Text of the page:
Hailing from NW 4th Street down in Gainesville, Florida, The Takers have one of the few old school country western sounds coming out of a new band these days. There aren't a lot of bands out there doing what these fellas are doing and executing it so well. Not only does their frontman, Devon Vlasin write killer songs, but the six man band ties their sound together delivering a complete package of shit hot southern outlaw rock. Their griddy and smokey songs are drinking anthems for the working folk. It's a bold honky tonk sound that gets your boots tapping and liver salivating for some more whiskey. It's like Waylon Jennings and Willie Nelson drank a bunch of whiskey together, smoked every hobo cigarette in sight, and gave birth to a fat Southern rock 'n roll baby. I just cannot get enough of these guys and can easily say that I am just as stoked on these dudes as I was when I first heard Drag the River. Hook. Line. And sinker.
We are really excited to be interviewing The Takers frontman, Devon Vlasin for Issue No. 3 of Lubricated. Devon is one of those few people you come across in life when your paths cross you hit the ground running and just know that you're going to be buddies for life... especially boozin' buddies. Devon was kind enough to answer a few questions for me as a teaser as to what's to come in our interview together in Issue No. 3 of Lubricated.
Lubricated Zine: How did The Takers form?
Devon Vlasin: I was playing around town singer/songwriter style and found myself with the opportunity to open up for Willie Heath Neal, a kick ass outlaw country/western swing guy, in October of 2007. I was living with Chad at the time and asked him if he was interested in accompanying me on guitar since he was familiar with my songs and overall what I was about. He suggested that we call up a bass player and a drummer. Our first call was to Jon and he was busy with his other band, Towers of Hanoi, that night. I reached back to recall some late night after parties I spent shooting the breeze with Ronnie about country music, whiskey and women and mentioned in passing that he and I should work on some tunes, so we called him up and he was down. He brought it to our attention that Jerome had started playing bass for Savage Brewtality, and since at the time our only requirement was to have your own gear, we called up our hardcore bassist friend and asked him to play country music. Jake Crown, drummer for Rehasher and Savage Brewtality, said he was into it, so we all headed out to Chad's warehouse and, with Chad's help arranging, I taught them three of my songs and three covers. This was all a day before the show. Later on, but before we had a name, Jake and Jon swapped places. Our dear friend Mike Collins bought a pedal steel and asked if he could sit in with us at practice to get a feel for his new instrument and gradually became a member. It just so happened that we all lived on NW 4th Avenue here in Gainesville. So, I guess you could say we evolved out of convenience, or whoever answered the phone first.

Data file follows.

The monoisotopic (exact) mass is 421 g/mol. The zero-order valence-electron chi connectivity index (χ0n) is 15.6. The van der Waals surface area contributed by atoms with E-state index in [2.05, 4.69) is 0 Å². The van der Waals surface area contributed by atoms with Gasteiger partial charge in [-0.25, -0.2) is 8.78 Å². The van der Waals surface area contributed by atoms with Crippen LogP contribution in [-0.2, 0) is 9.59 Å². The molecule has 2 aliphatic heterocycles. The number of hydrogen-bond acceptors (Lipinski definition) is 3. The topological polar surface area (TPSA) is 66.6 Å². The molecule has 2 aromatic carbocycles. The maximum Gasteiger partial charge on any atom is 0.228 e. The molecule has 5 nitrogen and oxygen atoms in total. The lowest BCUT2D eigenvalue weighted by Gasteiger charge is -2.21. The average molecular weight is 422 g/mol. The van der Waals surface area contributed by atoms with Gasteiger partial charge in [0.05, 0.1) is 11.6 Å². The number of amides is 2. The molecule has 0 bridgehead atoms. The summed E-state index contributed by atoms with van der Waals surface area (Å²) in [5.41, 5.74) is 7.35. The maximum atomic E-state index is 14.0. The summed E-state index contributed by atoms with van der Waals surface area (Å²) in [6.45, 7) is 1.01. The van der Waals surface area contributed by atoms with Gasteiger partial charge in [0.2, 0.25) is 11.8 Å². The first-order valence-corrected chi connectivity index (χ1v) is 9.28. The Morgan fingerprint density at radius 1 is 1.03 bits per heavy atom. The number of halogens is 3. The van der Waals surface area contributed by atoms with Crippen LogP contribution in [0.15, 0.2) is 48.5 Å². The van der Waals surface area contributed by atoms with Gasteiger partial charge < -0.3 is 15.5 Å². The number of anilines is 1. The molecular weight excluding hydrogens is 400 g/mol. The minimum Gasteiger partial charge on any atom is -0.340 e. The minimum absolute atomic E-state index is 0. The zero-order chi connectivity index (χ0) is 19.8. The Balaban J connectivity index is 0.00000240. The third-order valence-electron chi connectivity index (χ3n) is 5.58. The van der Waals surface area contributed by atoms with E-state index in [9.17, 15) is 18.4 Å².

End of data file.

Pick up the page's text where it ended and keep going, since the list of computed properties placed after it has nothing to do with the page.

LZ: What's the meaning behind the name, The Takers?
D: I'm not to sure of what other names we were milling around. I think we kicked around quite a few names actually. 'The Taker' is a song written by Kris Kristofferson, but made popular by Waylon Jennings. If you know me at all, you'd know that I'm probably one the biggest Waylon fans around. He is the Godfather of the outlaw movement, and people tend to say that our music lends itself to that genre. As far as music in Gainesville goes, we definitely push against the grain a little. All that being said, it's only fitting. My dad asked me what we are taking, and I said, anything we can get. That might explain the name somewhat too.
Releases: Taker Easy, Curse of A Drunk 7", Austin Lucas with The Takers 7"
Listening Recommendations: throw on this record when you're throwing 'em back all night into the wee morning hours. PBR and Jameson in the night time, and in the morning when ya come to, a man-mosa of PBR and Orange Juice. Get down.
In the words of our dear buddy, Devon...
all photos by Jana Miller